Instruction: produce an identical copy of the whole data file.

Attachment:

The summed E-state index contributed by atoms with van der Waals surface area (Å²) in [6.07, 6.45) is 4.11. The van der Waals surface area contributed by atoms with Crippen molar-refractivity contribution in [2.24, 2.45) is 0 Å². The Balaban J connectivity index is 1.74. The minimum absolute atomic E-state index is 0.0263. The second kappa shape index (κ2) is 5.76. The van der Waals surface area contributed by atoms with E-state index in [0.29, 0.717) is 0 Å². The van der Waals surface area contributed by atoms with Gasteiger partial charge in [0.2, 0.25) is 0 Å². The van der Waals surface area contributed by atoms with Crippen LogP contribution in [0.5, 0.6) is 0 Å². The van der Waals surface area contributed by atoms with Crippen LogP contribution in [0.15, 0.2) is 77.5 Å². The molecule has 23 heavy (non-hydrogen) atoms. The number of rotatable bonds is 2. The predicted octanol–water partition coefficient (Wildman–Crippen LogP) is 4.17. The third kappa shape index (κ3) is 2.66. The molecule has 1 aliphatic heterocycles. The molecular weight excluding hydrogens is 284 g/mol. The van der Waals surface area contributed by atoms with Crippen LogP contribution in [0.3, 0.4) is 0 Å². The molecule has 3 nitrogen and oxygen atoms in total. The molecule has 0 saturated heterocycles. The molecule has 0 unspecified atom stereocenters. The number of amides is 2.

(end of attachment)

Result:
The summed E-state index contributed by atoms with van der Waals surface area (Å²) in [6.07, 6.45) is 4.11. The van der Waals surface area contributed by atoms with Crippen molar-refractivity contribution in [2.24, 2.45) is 0 Å². The Balaban J connectivity index is 1.74. The minimum absolute atomic E-state index is 0.0263. The second kappa shape index (κ2) is 5.76. The van der Waals surface area contributed by atoms with E-state index in [0.29, 0.717) is 0 Å². The van der Waals surface area contributed by atoms with Gasteiger partial charge in [0.2, 0.25) is 0 Å². The van der Waals surface area contributed by atoms with Crippen LogP contribution in [0.5, 0.6) is 0 Å². The van der Waals surface area contributed by atoms with Crippen LogP contribution in [0.15, 0.2) is 77.5 Å². The molecule has 23 heavy (non-hydrogen) atoms. The number of rotatable bonds is 2. The predicted octanol–water partition coefficient (Wildman–Crippen LogP) is 4.17. The third kappa shape index (κ3) is 2.66. The molecule has 1 aliphatic heterocycles. The molecular weight excluding hydrogens is 284 g/mol. The van der Waals surface area contributed by atoms with Crippen LogP contribution in [0.3, 0.4) is 0 Å². The molecule has 3 nitrogen and oxygen atoms in total. The molecule has 0 saturated heterocycles. The molecule has 0 unspecified atom stereocenters. The number of amides is 2.